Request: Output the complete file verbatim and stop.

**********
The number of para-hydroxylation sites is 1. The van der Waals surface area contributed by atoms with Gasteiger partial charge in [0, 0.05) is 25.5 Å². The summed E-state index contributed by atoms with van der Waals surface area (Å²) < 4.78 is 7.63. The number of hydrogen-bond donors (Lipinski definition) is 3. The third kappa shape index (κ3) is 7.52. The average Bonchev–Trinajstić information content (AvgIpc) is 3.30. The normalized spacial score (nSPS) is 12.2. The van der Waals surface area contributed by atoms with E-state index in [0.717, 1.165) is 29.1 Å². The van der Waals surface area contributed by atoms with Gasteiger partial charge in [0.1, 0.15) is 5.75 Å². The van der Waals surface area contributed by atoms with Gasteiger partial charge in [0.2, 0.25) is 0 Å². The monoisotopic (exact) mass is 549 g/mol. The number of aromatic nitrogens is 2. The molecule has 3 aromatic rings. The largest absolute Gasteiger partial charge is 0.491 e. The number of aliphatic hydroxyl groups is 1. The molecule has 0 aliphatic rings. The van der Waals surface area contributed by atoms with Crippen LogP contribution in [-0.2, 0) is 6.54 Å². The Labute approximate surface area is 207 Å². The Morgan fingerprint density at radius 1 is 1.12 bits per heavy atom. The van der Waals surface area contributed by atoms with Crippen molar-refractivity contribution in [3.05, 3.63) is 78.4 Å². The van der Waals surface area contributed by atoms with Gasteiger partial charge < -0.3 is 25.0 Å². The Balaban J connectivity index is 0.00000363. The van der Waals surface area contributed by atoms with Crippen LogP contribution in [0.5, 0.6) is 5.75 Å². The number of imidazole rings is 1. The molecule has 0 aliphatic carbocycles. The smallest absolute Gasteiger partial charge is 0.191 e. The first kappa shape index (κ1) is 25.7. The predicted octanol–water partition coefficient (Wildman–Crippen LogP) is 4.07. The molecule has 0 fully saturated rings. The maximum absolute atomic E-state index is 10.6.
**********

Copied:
The number of para-hydroxylation sites is 1. The van der Waals surface area contributed by atoms with Gasteiger partial charge in [0, 0.05) is 25.5 Å². The summed E-state index contributed by atoms with van der Waals surface area (Å²) < 4.78 is 7.63. The number of hydrogen-bond donors (Lipinski definition) is 3. The third kappa shape index (κ3) is 7.52. The average Bonchev–Trinajstić information content (AvgIpc) is 3.30. The normalized spacial score (nSPS) is 12.2. The van der Waals surface area contributed by atoms with E-state index in [0.717, 1.165) is 29.1 Å². The van der Waals surface area contributed by atoms with Gasteiger partial charge in [0.1, 0.15) is 5.75 Å². The van der Waals surface area contributed by atoms with Gasteiger partial charge in [0.2, 0.25) is 0 Å². The monoisotopic (exact) mass is 549 g/mol. The number of aromatic nitrogens is 2. The molecule has 3 aromatic rings. The largest absolute Gasteiger partial charge is 0.491 e. The number of aliphatic hydroxyl groups is 1. The molecule has 0 aliphatic rings. The van der Waals surface area contributed by atoms with Crippen LogP contribution in [-0.2, 0) is 6.54 Å². The Labute approximate surface area is 207 Å². The Morgan fingerprint density at radius 1 is 1.12 bits per heavy atom. The van der Waals surface area contributed by atoms with Crippen molar-refractivity contribution in [3.05, 3.63) is 78.4 Å². The van der Waals surface area contributed by atoms with Gasteiger partial charge < -0.3 is 25.0 Å². The Balaban J connectivity index is 0.00000363. The van der Waals surface area contributed by atoms with Crippen LogP contribution in [0.5, 0.6) is 5.75 Å². The number of imidazole rings is 1. The molecule has 0 aliphatic carbocycles. The smallest absolute Gasteiger partial charge is 0.191 e. The first kappa shape index (κ1) is 25.7. The predicted octanol–water partition coefficient (Wildman–Crippen LogP) is 4.07. The molecule has 0 fully saturated rings. The maximum absolute atomic E-state index is 10.6.